Markets scare Europe into action on spending
Europe and the US take steps to control government spending as financial markets (and voters) roar their disapproval over deficits and debt. But countries must do more than nip and tuck. Structural reforms are needed.
European and US stock markets are shaking and the euro currency keeps falling, largely over debt woes in Europe (though Korean war talk is also a factor). Now’s the time to remember the words of Rahm Emanuel: “You never want a serious crisis to go to waste.”Skip to next paragraph
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In today’s context, the advice from the White House chief of staff would mean this: It’s time for developed nations that are overloaded by deficits and debt to finally clean fiscal house.
No politician likes to do that, because it usually means spending cuts, tax increases, or structural changes that the public resists. But this is the perfect excuse. More than an excuse, actually, because if financial markets continue their disapproval of unlimited government borrowing and spending, they will exact a steep price in less capital for economic growth, stability, and standards of living.
Encouragingly, governments are beginning to heed the markets’ growl.
In Britain, the new coalition government this week announced a series of starter budget cuts, to be followed by an emergency budget next month, and plans to seriously cut Britain’s deficit within five years. As Queen Elizabeth said in her opening of the new parliament today: “The first priority is to reduce the deficit and restore economic growth.”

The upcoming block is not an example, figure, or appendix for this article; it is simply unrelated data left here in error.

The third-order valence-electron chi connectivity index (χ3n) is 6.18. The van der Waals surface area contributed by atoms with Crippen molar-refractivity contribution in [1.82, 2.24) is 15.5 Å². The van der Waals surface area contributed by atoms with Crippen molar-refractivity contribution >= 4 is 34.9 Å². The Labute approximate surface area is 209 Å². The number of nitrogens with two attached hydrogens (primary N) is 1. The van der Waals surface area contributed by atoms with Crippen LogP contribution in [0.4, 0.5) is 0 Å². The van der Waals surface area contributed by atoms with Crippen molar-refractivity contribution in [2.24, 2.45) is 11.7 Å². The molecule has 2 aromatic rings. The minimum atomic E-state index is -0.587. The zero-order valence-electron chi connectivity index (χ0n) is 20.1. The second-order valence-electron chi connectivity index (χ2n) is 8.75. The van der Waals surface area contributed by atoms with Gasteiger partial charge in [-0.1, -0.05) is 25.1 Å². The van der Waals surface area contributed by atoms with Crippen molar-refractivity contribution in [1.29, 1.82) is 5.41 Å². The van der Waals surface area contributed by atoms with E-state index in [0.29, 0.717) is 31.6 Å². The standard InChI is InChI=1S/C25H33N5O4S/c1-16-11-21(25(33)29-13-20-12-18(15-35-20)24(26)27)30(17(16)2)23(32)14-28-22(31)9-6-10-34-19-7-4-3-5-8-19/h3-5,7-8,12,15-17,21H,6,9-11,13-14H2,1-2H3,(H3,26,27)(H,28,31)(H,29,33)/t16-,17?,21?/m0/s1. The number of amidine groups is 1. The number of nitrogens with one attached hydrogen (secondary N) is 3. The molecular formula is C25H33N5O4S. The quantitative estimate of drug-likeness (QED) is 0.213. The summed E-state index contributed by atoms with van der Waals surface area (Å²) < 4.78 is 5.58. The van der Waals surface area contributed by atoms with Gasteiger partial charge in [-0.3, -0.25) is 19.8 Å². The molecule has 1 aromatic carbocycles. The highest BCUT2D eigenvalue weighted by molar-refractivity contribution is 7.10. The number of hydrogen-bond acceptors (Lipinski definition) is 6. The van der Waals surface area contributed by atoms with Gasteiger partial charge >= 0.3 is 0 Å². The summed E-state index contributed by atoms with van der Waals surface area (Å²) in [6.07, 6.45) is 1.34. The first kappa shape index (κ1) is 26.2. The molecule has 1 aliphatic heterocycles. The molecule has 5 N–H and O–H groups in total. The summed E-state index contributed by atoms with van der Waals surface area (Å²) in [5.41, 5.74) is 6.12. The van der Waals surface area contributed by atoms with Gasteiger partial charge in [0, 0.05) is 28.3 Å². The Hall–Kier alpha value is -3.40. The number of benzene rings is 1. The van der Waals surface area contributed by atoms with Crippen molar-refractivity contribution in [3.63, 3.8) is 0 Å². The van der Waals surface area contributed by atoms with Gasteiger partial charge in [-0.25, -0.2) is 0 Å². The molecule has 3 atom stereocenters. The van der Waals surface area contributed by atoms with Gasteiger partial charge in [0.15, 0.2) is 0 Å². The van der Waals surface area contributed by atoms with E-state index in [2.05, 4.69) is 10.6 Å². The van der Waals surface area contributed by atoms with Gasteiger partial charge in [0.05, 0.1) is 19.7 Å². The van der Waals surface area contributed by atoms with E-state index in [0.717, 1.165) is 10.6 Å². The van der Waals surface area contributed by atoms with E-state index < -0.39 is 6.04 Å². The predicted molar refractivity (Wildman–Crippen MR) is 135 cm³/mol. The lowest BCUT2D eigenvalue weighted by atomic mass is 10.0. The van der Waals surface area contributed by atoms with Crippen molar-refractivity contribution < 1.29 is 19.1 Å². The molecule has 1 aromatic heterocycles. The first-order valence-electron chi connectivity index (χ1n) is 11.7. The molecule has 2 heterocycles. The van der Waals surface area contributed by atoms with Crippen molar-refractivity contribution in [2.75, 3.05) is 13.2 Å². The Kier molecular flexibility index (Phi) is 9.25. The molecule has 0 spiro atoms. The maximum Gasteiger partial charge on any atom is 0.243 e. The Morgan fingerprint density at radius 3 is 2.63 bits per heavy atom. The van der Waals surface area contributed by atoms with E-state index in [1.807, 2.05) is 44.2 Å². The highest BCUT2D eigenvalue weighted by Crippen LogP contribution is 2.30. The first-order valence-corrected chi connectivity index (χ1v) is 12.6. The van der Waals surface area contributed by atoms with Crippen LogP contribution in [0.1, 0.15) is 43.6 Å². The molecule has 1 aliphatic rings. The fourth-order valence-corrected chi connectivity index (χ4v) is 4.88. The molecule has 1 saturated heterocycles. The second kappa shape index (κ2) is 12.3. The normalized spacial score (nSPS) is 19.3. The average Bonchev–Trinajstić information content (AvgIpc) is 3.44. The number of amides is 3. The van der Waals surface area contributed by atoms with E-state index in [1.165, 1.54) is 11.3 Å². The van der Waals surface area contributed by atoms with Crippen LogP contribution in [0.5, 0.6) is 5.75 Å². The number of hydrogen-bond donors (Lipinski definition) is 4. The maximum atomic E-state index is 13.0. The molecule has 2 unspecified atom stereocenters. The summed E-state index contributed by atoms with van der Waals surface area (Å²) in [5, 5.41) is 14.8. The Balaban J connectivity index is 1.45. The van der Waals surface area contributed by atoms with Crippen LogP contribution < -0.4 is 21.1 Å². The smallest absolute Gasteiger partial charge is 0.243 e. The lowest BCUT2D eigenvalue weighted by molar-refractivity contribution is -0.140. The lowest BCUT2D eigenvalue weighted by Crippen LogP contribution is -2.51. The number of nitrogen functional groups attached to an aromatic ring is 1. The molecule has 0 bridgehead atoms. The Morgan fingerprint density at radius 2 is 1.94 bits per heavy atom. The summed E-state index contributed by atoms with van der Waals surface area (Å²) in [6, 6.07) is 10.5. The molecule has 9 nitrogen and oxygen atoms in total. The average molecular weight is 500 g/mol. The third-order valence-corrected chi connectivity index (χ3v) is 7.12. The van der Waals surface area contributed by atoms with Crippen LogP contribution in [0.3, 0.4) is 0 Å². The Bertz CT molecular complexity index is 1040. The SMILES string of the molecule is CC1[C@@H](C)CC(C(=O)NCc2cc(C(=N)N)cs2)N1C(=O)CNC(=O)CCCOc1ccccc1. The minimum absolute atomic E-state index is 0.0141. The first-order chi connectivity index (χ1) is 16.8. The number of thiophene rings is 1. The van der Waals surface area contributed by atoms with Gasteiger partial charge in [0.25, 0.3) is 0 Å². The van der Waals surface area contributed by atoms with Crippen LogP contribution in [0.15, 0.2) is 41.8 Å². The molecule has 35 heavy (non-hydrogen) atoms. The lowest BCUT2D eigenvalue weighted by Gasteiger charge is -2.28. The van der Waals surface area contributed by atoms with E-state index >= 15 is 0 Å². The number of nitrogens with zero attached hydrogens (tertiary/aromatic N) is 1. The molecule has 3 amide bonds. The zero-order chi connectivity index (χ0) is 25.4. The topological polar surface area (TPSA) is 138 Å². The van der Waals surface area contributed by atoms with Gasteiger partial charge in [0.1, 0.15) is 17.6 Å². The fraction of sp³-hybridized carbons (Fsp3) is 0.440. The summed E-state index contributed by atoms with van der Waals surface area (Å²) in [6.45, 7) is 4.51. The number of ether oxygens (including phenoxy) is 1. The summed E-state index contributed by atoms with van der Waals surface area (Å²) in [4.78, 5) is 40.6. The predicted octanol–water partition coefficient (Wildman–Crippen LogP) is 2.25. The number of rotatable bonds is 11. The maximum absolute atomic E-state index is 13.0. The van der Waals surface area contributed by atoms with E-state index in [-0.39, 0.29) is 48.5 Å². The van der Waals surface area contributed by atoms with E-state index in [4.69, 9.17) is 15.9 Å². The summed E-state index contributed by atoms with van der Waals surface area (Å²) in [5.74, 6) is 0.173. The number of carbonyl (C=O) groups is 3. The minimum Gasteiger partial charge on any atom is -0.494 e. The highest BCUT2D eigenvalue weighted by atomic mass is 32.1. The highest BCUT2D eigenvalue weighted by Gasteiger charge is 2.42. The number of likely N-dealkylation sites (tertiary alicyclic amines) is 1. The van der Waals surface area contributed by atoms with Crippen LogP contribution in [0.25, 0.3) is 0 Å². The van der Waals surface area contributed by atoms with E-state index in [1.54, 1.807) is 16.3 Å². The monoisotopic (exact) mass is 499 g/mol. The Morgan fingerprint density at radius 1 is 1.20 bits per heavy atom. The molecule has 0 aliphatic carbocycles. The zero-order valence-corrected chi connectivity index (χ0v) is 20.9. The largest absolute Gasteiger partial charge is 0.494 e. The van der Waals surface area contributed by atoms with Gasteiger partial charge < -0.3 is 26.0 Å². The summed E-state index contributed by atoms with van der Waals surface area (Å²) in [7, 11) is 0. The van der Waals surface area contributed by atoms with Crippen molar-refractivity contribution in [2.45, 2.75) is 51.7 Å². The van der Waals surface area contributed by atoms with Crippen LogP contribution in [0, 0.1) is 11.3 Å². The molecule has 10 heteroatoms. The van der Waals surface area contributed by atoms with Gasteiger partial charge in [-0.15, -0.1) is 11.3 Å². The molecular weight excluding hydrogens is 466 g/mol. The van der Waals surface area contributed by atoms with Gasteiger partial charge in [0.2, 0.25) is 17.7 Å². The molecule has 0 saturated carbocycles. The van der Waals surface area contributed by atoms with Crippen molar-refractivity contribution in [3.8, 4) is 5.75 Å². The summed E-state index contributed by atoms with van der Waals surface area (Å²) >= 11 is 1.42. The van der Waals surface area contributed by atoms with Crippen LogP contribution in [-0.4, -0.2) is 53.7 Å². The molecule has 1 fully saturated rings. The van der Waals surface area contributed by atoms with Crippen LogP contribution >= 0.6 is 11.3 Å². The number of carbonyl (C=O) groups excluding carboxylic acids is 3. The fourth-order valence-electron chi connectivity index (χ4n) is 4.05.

Hip hip hooray, Your Majesty.
In the fiscally messy European countries that make up the PIIGS (Portugal, Ireland, Italy, Greece, and Spain), sacrifice and austerity have crept into the government vocabulary. Ireland, which led the herd in adopting an austerity program last year, is now being followed by the rest. Greece, Spain, and Portugal are all freezing or cutting salaries of public employees. Italy is set to announce the same, as well as more drastic measures.
And in the US, it’s voters who are scaring politicians into action – “tea party” followers and others. The White House on Monday proposed a constitutional version of the line-item veto and lawmakers are attacking earmarks – even as Congress considers one (last?) stimulus push this week.
Some of these efforts can be classified as eye-wash, temporary, or shallow attempts to cut government spending. But they indicate a gathering momentum toward fiscal responsibility. Some countries are even daring to start in on the hard stuff, or at least, prepare the way for it.
In Europe, that means restructuring unaffordable pension systems for an aging population and freeing up the rigid labor market by making it easier to hire and fire. Several countries are taking steps toward the former, while avoiding the latter. On paper, at least, Greece plans to raise its retirement age, and France is also focusing on raising it. Germany recently did so.
In the US, Social Security still needs fixing, but the far bigger debt worry is government health care. America’s short-term deficit prospects are actually improving, according to the nonpartisan Congressional Budget Office.
Hmmm, has he been listening to the markets, and perhaps to Mr. Emanuel?